This is exactly where external functions come into play. You can place an external function in the body of your DashaScript file (main.dsl) and have it refer to an external function of the same name in the body of the Node.js file running the SDK (index.js). Node.js is an extremely flexible language and using it, you can do pretty much anything your heart desires.

Now, let's take a look at some real code.

How to use external functions in Dasha to interact with APIs

Here is the demo app below in action:

Embedded content:

Installing and preparing

Make sure you have the latest Microsoft Visual Studio Code, Node.js and NPM installed. Dasha Studio is implemented as an extension to VSCode for your convenience. Open Visual Studio Code and install the Dasha Studio extension and Dasha Command Line Interface .

If you have never used Dasha before, you need to activate your API key. The API key lets you load your conversational application to the Dasha Cloud Platform, where it is executed. If you have your Dasha API key, ignore this part. Otherwise, run:

code --install-extension dasha-ai.dashastudio && npm i -g ""

Now, run a command to register your Dasha API key. A browser window will pop up and you will need to sign up for an account:

dasha account login

Afterwards, run this command to check your API key:

dasha account info

Great. Now, you need to clone this repository and open up the folder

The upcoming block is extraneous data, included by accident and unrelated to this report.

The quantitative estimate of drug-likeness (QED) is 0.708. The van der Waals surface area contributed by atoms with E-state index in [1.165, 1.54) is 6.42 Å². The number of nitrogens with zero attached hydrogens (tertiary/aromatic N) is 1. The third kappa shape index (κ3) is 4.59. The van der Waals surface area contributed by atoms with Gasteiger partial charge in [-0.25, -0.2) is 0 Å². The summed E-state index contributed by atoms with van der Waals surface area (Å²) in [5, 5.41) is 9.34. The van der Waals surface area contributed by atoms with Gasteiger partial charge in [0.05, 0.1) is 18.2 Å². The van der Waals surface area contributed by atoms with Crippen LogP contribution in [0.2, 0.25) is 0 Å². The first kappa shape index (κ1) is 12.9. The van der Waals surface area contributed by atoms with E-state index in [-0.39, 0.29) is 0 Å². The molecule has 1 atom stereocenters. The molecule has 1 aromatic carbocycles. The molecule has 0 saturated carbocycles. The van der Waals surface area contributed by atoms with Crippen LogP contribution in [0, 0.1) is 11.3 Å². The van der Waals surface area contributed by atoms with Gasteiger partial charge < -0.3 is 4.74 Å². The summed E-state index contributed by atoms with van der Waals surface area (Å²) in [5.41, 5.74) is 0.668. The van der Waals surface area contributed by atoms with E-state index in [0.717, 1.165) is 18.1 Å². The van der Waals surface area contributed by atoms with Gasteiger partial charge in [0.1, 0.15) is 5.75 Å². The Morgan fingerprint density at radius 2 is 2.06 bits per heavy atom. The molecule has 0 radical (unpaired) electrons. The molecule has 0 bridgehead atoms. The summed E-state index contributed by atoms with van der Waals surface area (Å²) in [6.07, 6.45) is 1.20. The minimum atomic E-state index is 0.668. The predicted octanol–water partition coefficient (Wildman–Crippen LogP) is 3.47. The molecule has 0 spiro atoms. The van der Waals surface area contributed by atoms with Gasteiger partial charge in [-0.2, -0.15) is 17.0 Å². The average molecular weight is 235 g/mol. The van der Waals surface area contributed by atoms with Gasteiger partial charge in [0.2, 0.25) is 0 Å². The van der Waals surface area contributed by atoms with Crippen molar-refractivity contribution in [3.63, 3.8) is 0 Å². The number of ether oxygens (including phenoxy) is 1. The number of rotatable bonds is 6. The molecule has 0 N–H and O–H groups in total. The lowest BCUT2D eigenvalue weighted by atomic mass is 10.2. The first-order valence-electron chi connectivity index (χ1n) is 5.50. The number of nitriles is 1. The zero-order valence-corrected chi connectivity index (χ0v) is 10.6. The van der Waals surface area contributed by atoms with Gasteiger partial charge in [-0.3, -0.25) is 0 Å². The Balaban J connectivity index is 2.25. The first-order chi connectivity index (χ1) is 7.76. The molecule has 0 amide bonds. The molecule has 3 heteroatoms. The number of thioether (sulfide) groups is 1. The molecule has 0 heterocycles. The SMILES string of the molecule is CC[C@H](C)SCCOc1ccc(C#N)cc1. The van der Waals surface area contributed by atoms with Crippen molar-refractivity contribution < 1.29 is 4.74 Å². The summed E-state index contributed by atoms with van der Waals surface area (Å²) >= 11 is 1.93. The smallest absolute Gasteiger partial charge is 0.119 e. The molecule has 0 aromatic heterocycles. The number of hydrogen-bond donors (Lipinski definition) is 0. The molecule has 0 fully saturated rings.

cd HTTPS-call-with-dasha-demo

Now, open up the following three files:

  • main.dsl - this is the DashaScript file. DashaScript is a domain specific language based on Typescript that is used to design human-like conversations.
  • index.js - this is your Node.js file where you import the Dasha SDK. The SDK is used to launch your Dasha app (contents of the /app folder) to the Dasha Cloud, where the conversation is executed, providing you with all the AI as a service components.
  • data.json - is the dataset used to train the neural network powering your AI app (in the Dasha Cloud). Here you can specify data to train intents and to train named entities.

Let's open up main.dsl.

Working with DashaScript in main.dsl

context { input phone: string; } // declare external functions here external function confirm(fruit: string): boolean; external function status(): string;

External functions are declared at the outset of the file, right after context variables. In this case, the only context variable is input variable phone - the phone number which Dasha AI app calls.

In start node root and node hello (lines 11-29) Dasha greets the user and asks how she can help.

For the sake of the demo, our user is Wile E. Coyote and he wants to know if he has been approved for the purchase of ACME rockets. Once the intent status is identified (as defined by lines 32-42 in data.json), the digression status is activated. Here, Dasha recognizes the user by their phone number and asks the user to confirm their identity by specifying their favorite fruit (yes, I'm quite aware of the security implications of such a thing in production, thank you very much).

digression status { conditions { on #messageHasIntent("status"); } do { #sayText("Great! To tell you your ACME Rockets application status, I need to confirm your identity."); #sayText("It seems your phone number is tied to a Mr. Wile E. Coyote. Can you please confirm the answer to the secret question. "); #sayText("What is your favourite fruit?"); wait *; } transitions { confirm: goto confirm on #messageHasData("fruit"); } }